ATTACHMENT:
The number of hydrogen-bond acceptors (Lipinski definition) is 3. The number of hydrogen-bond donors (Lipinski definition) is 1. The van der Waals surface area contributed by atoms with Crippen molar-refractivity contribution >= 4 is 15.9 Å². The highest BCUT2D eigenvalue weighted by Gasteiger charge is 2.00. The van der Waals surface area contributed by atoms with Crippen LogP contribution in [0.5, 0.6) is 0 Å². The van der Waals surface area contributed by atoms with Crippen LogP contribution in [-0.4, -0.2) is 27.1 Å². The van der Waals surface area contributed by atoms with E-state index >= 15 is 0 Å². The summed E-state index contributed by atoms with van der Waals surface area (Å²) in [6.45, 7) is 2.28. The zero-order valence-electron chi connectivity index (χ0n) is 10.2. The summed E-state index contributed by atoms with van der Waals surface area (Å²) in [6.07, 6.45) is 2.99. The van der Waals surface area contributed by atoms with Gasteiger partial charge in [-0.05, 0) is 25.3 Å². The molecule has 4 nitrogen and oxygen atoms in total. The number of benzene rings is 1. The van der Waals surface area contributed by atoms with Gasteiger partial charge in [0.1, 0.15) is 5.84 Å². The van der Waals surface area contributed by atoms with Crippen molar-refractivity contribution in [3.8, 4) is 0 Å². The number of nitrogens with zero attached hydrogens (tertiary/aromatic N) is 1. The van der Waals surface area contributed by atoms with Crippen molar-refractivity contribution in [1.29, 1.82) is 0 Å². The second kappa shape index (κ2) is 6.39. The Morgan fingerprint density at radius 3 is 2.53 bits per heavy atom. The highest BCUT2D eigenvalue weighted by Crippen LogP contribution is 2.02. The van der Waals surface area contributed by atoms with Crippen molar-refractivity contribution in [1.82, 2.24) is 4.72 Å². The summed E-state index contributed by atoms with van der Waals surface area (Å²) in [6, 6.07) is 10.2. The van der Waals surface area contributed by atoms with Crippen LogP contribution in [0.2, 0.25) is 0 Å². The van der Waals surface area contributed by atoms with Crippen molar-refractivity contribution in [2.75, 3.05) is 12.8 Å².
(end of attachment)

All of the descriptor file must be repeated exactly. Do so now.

The number of hydrogen-bond acceptors (Lipinski definition) is 3. The number of hydrogen-bond donors (Lipinski definition) is 1. The van der Waals surface area contributed by atoms with Crippen molar-refractivity contribution >= 4 is 15.9 Å². The highest BCUT2D eigenvalue weighted by Gasteiger charge is 2.00. The van der Waals surface area contributed by atoms with Crippen LogP contribution in [0.5, 0.6) is 0 Å². The van der Waals surface area contributed by atoms with Crippen LogP contribution in [-0.4, -0.2) is 27.1 Å². The van der Waals surface area contributed by atoms with E-state index >= 15 is 0 Å². The summed E-state index contributed by atoms with van der Waals surface area (Å²) in [6.45, 7) is 2.28. The zero-order valence-electron chi connectivity index (χ0n) is 10.2. The summed E-state index contributed by atoms with van der Waals surface area (Å²) in [6.07, 6.45) is 2.99. The van der Waals surface area contributed by atoms with Gasteiger partial charge in [-0.05, 0) is 25.3 Å². The molecule has 4 nitrogen and oxygen atoms in total. The number of benzene rings is 1. The van der Waals surface area contributed by atoms with Gasteiger partial charge in [0.1, 0.15) is 5.84 Å². The van der Waals surface area contributed by atoms with Crippen molar-refractivity contribution in [3.8, 4) is 0 Å². The number of nitrogens with zero attached hydrogens (tertiary/aromatic N) is 1. The van der Waals surface area contributed by atoms with Crippen molar-refractivity contribution in [1.29, 1.82) is 0 Å². The second kappa shape index (κ2) is 6.39. The Morgan fingerprint density at radius 3 is 2.53 bits per heavy atom. The highest BCUT2D eigenvalue weighted by Crippen LogP contribution is 2.02. The van der Waals surface area contributed by atoms with Crippen molar-refractivity contribution in [1.82, 2.24) is 4.72 Å². The summed E-state index contributed by atoms with van der Waals surface area (Å²) in [6, 6.07) is 10.2. The van der Waals surface area contributed by atoms with Crippen LogP contribution in [0.2, 0.25) is 0 Å². The van der Waals surface area contributed by atoms with Crippen molar-refractivity contribution in [2.75, 3.05) is 12.8 Å².